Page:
In Antoine de Saint-Exupéry’s novella The Little Prince, children and adults are opposites due to their creativity. Adults failed to see the importance of imagination by not seeing the things that are invisible and were always occupied with “matters of consequence” (Exupéry 43). Although to be an adult you need to be responsible, the adults in this novella only portray their responsibility towards materialistic things and the things they possess. While “The Little Prince” and the pilot as a child were filled with imagination, they were able to understand the importance of responsibility through love and the relationships they have with people and nature.
I will be in conversation with literary scholar Luke Glanville in, “On the Meaning of ‘Responsibility’ in the ‘Responsibility to Protect’,” discussing the importance of responsibility. Luke Glanville argues that responsibility is exclusive to protection and accountability. Also, I will be in a conversation with Jérôme Pelenc in “Sustainable Human Development and the Capability Approach: Integrating Environment, Responsibility and Collective Agency,” where he argues the importance of being responsible to our environment.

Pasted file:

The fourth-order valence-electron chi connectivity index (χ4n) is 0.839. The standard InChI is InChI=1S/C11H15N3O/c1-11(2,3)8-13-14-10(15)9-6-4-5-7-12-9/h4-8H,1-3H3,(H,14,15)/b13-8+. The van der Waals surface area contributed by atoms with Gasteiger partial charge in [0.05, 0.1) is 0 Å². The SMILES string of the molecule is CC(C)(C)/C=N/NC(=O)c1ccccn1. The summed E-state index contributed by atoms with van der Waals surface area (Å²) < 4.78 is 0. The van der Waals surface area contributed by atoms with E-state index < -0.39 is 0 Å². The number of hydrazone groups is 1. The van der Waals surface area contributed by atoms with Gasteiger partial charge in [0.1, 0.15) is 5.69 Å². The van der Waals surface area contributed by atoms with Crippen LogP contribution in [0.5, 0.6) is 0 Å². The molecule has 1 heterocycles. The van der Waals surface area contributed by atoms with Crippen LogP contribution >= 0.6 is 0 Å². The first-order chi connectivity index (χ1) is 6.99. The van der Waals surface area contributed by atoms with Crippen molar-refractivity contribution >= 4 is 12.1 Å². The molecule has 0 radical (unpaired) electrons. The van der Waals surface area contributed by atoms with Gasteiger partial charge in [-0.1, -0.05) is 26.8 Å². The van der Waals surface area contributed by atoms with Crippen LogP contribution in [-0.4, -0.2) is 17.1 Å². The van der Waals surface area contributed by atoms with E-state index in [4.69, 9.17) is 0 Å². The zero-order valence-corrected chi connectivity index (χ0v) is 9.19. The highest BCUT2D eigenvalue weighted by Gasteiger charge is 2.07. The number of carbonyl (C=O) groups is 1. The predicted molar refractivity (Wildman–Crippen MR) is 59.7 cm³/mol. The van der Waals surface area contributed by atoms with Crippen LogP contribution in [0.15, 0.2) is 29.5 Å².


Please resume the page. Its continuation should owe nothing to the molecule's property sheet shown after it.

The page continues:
I will argue that the novella portrays responsibility through love and for the caring of the relationships we have with people and nature. I will examine differences in the definition of responsibility, and I will also argue that responsibility is not just exclusive to individuals but also to our community and to our environment.